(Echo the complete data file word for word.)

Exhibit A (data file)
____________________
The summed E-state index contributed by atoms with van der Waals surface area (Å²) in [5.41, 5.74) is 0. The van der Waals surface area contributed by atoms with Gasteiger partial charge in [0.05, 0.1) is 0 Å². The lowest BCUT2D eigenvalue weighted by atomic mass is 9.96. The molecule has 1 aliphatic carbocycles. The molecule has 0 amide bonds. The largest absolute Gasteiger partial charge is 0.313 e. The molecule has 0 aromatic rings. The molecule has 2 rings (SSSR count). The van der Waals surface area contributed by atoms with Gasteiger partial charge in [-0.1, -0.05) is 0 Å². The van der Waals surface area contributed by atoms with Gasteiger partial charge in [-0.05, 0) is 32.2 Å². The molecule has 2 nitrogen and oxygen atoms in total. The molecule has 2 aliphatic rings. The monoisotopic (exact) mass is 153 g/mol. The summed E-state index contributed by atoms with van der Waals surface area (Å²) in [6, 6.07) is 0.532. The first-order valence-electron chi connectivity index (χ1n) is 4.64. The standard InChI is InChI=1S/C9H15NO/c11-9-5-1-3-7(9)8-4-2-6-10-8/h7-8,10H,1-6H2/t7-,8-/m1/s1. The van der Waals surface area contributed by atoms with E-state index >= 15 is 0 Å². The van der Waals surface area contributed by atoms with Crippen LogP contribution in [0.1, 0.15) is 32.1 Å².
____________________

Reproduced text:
The summed E-state index contributed by atoms with van der Waals surface area (Å²) in [5.41, 5.74) is 0. The van der Waals surface area contributed by atoms with Gasteiger partial charge in [0.05, 0.1) is 0 Å². The lowest BCUT2D eigenvalue weighted by atomic mass is 9.96. The molecule has 1 aliphatic carbocycles. The molecule has 0 amide bonds. The largest absolute Gasteiger partial charge is 0.313 e. The molecule has 0 aromatic rings. The molecule has 2 rings (SSSR count). The van der Waals surface area contributed by atoms with Gasteiger partial charge in [-0.1, -0.05) is 0 Å². The van der Waals surface area contributed by atoms with Gasteiger partial charge in [-0.05, 0) is 32.2 Å². The molecule has 2 nitrogen and oxygen atoms in total. The molecule has 2 aliphatic rings. The monoisotopic (exact) mass is 153 g/mol. The summed E-state index contributed by atoms with van der Waals surface area (Å²) in [6, 6.07) is 0.532. The first-order valence-electron chi connectivity index (χ1n) is 4.64. The standard InChI is InChI=1S/C9H15NO/c11-9-5-1-3-7(9)8-4-2-6-10-8/h7-8,10H,1-6H2/t7-,8-/m1/s1. The van der Waals surface area contributed by atoms with E-state index >= 15 is 0 Å². The van der Waals surface area contributed by atoms with Crippen LogP contribution in [0.1, 0.15) is 32.1 Å².